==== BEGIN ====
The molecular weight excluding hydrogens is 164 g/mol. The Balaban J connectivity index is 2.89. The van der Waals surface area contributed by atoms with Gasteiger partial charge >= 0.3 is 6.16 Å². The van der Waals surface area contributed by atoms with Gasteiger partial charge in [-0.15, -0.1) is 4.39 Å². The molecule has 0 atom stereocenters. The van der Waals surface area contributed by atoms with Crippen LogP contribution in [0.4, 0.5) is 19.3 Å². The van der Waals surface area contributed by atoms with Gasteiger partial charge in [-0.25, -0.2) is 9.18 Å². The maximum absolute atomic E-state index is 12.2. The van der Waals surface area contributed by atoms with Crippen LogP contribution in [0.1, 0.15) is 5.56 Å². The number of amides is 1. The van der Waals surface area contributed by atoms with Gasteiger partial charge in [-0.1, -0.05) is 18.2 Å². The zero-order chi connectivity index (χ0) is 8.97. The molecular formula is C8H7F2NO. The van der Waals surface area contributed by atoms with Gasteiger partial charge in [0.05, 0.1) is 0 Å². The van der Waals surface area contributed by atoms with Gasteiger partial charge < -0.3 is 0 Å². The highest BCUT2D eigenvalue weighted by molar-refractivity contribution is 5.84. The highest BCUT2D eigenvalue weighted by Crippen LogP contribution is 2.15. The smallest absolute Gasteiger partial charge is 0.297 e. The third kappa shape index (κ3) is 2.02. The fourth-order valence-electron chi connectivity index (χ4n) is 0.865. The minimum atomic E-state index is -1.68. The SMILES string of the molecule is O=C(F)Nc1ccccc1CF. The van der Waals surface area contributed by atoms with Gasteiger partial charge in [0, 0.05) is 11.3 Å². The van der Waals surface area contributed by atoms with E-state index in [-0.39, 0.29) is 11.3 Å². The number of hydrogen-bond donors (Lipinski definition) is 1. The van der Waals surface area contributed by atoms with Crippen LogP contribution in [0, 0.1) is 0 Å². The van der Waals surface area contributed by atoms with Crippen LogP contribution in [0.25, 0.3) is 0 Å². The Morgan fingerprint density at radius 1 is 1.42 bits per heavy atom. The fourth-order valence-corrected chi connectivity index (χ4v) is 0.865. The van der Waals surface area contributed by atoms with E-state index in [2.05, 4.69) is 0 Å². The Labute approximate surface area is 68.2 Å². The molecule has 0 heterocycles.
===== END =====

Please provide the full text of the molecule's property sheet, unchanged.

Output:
The molecular weight excluding hydrogens is 164 g/mol. The Balaban J connectivity index is 2.89. The van der Waals surface area contributed by atoms with Gasteiger partial charge >= 0.3 is 6.16 Å². The van der Waals surface area contributed by atoms with Gasteiger partial charge in [-0.15, -0.1) is 4.39 Å². The molecule has 0 atom stereocenters. The van der Waals surface area contributed by atoms with Crippen LogP contribution in [0.4, 0.5) is 19.3 Å². The van der Waals surface area contributed by atoms with Gasteiger partial charge in [-0.25, -0.2) is 9.18 Å². The maximum absolute atomic E-state index is 12.2. The van der Waals surface area contributed by atoms with Crippen LogP contribution in [0.1, 0.15) is 5.56 Å². The number of amides is 1. The van der Waals surface area contributed by atoms with Gasteiger partial charge in [-0.1, -0.05) is 18.2 Å². The zero-order chi connectivity index (χ0) is 8.97. The molecular formula is C8H7F2NO. The van der Waals surface area contributed by atoms with Gasteiger partial charge in [0.05, 0.1) is 0 Å². The van der Waals surface area contributed by atoms with Gasteiger partial charge < -0.3 is 0 Å². The highest BCUT2D eigenvalue weighted by molar-refractivity contribution is 5.84. The highest BCUT2D eigenvalue weighted by Crippen LogP contribution is 2.15. The smallest absolute Gasteiger partial charge is 0.297 e. The third kappa shape index (κ3) is 2.02. The fourth-order valence-electron chi connectivity index (χ4n) is 0.865. The minimum atomic E-state index is -1.68. The SMILES string of the molecule is O=C(F)Nc1ccccc1CF. The van der Waals surface area contributed by atoms with Gasteiger partial charge in [0, 0.05) is 11.3 Å². The van der Waals surface area contributed by atoms with E-state index in [-0.39, 0.29) is 11.3 Å². The number of hydrogen-bond donors (Lipinski definition) is 1. The van der Waals surface area contributed by atoms with Crippen LogP contribution in [0, 0.1) is 0 Å². The van der Waals surface area contributed by atoms with Crippen LogP contribution in [0.25, 0.3) is 0 Å². The Morgan fingerprint density at radius 1 is 1.42 bits per heavy atom. The fourth-order valence-corrected chi connectivity index (χ4v) is 0.865. The van der Waals surface area contributed by atoms with E-state index in [2.05, 4.69) is 0 Å². The Labute approximate surface area is 68.2 Å². The molecule has 0 heterocycles.